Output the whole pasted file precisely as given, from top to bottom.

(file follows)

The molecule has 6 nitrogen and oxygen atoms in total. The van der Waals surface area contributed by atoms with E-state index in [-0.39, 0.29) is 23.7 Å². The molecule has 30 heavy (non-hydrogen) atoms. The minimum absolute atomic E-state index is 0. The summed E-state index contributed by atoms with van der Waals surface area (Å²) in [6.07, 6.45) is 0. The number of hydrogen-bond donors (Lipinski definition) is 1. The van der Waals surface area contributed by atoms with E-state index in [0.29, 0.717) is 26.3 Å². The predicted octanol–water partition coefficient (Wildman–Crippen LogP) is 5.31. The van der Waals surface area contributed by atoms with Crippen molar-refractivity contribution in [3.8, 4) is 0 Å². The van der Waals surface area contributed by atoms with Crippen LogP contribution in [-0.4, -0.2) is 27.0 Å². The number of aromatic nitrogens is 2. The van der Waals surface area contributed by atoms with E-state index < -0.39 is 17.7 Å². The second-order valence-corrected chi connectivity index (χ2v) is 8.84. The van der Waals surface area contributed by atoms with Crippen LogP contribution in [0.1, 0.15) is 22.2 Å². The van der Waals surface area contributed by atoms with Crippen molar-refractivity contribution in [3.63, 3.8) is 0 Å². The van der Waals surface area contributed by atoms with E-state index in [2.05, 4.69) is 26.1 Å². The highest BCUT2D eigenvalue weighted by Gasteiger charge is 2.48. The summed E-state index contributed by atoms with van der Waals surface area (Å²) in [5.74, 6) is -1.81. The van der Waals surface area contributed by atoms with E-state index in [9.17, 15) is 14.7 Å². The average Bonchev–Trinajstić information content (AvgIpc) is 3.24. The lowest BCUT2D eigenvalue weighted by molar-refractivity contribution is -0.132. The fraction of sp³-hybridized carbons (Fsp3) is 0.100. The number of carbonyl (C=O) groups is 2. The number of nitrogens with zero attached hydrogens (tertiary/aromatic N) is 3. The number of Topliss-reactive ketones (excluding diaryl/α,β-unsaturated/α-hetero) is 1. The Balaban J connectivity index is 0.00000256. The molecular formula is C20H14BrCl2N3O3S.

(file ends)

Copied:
The molecule has 6 nitrogen and oxygen atoms in total. The van der Waals surface area contributed by atoms with E-state index in [-0.39, 0.29) is 23.7 Å². The molecule has 30 heavy (non-hydrogen) atoms. The minimum absolute atomic E-state index is 0. The summed E-state index contributed by atoms with van der Waals surface area (Å²) in [6.07, 6.45) is 0. The number of hydrogen-bond donors (Lipinski definition) is 1. The van der Waals surface area contributed by atoms with E-state index in [0.29, 0.717) is 26.3 Å². The predicted octanol–water partition coefficient (Wildman–Crippen LogP) is 5.31. The van der Waals surface area contributed by atoms with Crippen molar-refractivity contribution in [3.8, 4) is 0 Å². The van der Waals surface area contributed by atoms with Crippen LogP contribution in [-0.4, -0.2) is 27.0 Å². The number of aromatic nitrogens is 2. The van der Waals surface area contributed by atoms with E-state index < -0.39 is 17.7 Å². The second-order valence-corrected chi connectivity index (χ2v) is 8.84. The van der Waals surface area contributed by atoms with Crippen LogP contribution in [0.1, 0.15) is 22.2 Å². The van der Waals surface area contributed by atoms with Crippen molar-refractivity contribution in [3.63, 3.8) is 0 Å². The van der Waals surface area contributed by atoms with E-state index in [2.05, 4.69) is 26.1 Å². The highest BCUT2D eigenvalue weighted by Gasteiger charge is 2.48. The summed E-state index contributed by atoms with van der Waals surface area (Å²) in [5.74, 6) is -1.81. The van der Waals surface area contributed by atoms with E-state index in [9.17, 15) is 14.7 Å². The average Bonchev–Trinajstić information content (AvgIpc) is 3.24. The lowest BCUT2D eigenvalue weighted by molar-refractivity contribution is -0.132. The fraction of sp³-hybridized carbons (Fsp3) is 0.100. The number of carbonyl (C=O) groups is 2. The number of nitrogens with zero attached hydrogens (tertiary/aromatic N) is 3. The number of Topliss-reactive ketones (excluding diaryl/α,β-unsaturated/α-hetero) is 1. The Balaban J connectivity index is 0.00000256. The molecular formula is C20H14BrCl2N3O3S.